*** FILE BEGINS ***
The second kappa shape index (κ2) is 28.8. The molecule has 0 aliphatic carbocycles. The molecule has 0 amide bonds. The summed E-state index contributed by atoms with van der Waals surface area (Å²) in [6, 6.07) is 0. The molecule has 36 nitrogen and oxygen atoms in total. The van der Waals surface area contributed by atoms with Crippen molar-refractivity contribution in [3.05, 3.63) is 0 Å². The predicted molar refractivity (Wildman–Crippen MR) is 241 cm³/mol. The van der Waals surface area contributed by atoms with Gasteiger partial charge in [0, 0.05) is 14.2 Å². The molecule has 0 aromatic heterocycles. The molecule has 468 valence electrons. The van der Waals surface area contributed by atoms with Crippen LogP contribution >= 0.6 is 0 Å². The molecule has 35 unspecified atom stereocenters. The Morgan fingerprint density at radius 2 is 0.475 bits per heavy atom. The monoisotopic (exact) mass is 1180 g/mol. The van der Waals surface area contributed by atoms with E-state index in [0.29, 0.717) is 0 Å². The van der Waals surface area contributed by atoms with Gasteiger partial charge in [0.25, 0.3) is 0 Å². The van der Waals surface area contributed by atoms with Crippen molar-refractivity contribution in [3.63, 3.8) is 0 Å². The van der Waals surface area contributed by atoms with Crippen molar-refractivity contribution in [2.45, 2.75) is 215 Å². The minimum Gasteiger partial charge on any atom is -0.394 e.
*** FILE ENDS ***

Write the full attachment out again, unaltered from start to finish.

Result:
The second kappa shape index (κ2) is 28.8. The molecule has 0 aliphatic carbocycles. The molecule has 0 amide bonds. The summed E-state index contributed by atoms with van der Waals surface area (Å²) in [6, 6.07) is 0. The molecule has 36 nitrogen and oxygen atoms in total. The van der Waals surface area contributed by atoms with Crippen molar-refractivity contribution in [3.05, 3.63) is 0 Å². The predicted molar refractivity (Wildman–Crippen MR) is 241 cm³/mol. The van der Waals surface area contributed by atoms with Gasteiger partial charge in [0, 0.05) is 14.2 Å². The molecule has 0 aromatic heterocycles. The molecule has 468 valence electrons. The van der Waals surface area contributed by atoms with Crippen LogP contribution >= 0.6 is 0 Å². The molecule has 35 unspecified atom stereocenters. The Morgan fingerprint density at radius 2 is 0.475 bits per heavy atom. The monoisotopic (exact) mass is 1180 g/mol. The van der Waals surface area contributed by atoms with E-state index in [0.29, 0.717) is 0 Å². The van der Waals surface area contributed by atoms with Gasteiger partial charge in [0.25, 0.3) is 0 Å². The van der Waals surface area contributed by atoms with Crippen molar-refractivity contribution in [3.63, 3.8) is 0 Å². The van der Waals surface area contributed by atoms with Crippen molar-refractivity contribution in [2.45, 2.75) is 215 Å². The minimum Gasteiger partial charge on any atom is -0.394 e.